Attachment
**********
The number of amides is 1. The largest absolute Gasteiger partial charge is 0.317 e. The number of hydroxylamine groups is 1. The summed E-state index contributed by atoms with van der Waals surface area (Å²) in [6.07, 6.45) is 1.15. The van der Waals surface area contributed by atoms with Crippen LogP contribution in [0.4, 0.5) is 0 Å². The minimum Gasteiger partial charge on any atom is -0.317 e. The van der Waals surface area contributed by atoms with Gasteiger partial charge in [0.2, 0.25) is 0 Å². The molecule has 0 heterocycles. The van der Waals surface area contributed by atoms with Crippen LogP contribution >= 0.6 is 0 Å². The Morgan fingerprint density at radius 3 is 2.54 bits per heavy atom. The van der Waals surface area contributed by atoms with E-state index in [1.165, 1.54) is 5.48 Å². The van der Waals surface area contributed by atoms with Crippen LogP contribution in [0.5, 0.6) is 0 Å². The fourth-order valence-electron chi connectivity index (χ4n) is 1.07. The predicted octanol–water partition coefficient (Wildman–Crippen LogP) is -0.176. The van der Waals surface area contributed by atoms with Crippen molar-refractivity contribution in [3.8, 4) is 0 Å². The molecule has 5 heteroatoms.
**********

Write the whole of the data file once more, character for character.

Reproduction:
The number of amides is 1. The largest absolute Gasteiger partial charge is 0.317 e. The number of hydroxylamine groups is 1. The summed E-state index contributed by atoms with van der Waals surface area (Å²) in [6.07, 6.45) is 1.15. The van der Waals surface area contributed by atoms with Crippen LogP contribution in [0.4, 0.5) is 0 Å². The minimum Gasteiger partial charge on any atom is -0.317 e. The van der Waals surface area contributed by atoms with Gasteiger partial charge in [0.2, 0.25) is 0 Å². The molecule has 0 heterocycles. The van der Waals surface area contributed by atoms with Crippen LogP contribution >= 0.6 is 0 Å². The Morgan fingerprint density at radius 3 is 2.54 bits per heavy atom. The van der Waals surface area contributed by atoms with E-state index in [1.165, 1.54) is 5.48 Å². The van der Waals surface area contributed by atoms with Crippen LogP contribution in [0.5, 0.6) is 0 Å². The fourth-order valence-electron chi connectivity index (χ4n) is 1.07. The predicted octanol–water partition coefficient (Wildman–Crippen LogP) is -0.176. The van der Waals surface area contributed by atoms with Crippen molar-refractivity contribution in [3.8, 4) is 0 Å². The molecule has 5 heteroatoms.